Saturday Link Love: Revolution, Propaganda, and Playwrights

Saturday Link Love is a feature where I collect and post links to various articles I’ve come upon over the past week. Feel free to share any interesting articles you’ve come along as well! The more the merrier.

The Radical Hopes of the Russian Revolution, on New Republic—“Was the October revolution bound to lead to terror? China Miéville’s “October” and Tariq Ali’s “The Dilemmas of Lenin” reconsider the history.”

Do You See Me? on Marci Preheim—“My name is Jane. Actually it isn’t, but my name doesn’t matter. I am invisible. I have been erased.”

Anatomy of a Propaganda Campaign, on Current Affairs—“Looking through the mailers, it’s easy to see where the money went. I am still amazed, whenever I spread them out on my desk, that I am looking at the material received by just one family.”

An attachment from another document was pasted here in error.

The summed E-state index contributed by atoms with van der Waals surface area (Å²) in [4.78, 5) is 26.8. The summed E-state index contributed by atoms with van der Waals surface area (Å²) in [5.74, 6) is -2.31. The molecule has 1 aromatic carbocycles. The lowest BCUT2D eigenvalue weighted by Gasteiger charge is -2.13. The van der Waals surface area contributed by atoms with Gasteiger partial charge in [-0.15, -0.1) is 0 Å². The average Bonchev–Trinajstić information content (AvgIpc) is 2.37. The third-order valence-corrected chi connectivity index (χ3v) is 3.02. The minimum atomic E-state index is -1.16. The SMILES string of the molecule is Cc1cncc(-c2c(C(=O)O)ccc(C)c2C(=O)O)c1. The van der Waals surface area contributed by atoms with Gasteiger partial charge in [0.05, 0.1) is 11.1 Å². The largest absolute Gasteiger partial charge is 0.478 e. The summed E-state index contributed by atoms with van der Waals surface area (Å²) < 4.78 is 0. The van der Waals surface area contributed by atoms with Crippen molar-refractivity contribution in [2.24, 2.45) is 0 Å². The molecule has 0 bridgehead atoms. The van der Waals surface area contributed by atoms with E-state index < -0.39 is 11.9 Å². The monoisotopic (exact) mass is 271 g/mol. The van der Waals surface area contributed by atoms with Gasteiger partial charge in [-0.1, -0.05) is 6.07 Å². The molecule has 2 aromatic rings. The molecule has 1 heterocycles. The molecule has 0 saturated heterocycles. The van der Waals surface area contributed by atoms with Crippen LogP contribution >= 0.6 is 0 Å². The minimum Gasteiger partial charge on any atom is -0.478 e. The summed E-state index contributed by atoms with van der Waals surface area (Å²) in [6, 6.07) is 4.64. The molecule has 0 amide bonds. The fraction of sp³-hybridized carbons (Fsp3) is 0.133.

How ‘white people’ were invented by a playwright in 1613, on Aeon—“The phrase was first uttered by the character of an African king who looks out upon an English audience and declares: ‘I see amazement set upon the faces/Of these white people, wond’rings and strange gazes.’”

Black Liberty Matters, on Niskanen Center—“It is precisely in slave societies, confronted with the reality of slavery, that people most acutely perceive the importance of freedom, most clearly articulate defenses of it,  and most passionately demand it.”

A conservative Christian and a lesbian: In memoir, Amber Cantorna tells about being cast out, rediscovering herself, on Denver Post—“I was raised in Focus on the Family. My parents really thought, ‘If we just keep her in this Christian bubble, we’ll keep her safe from the outside world.'”

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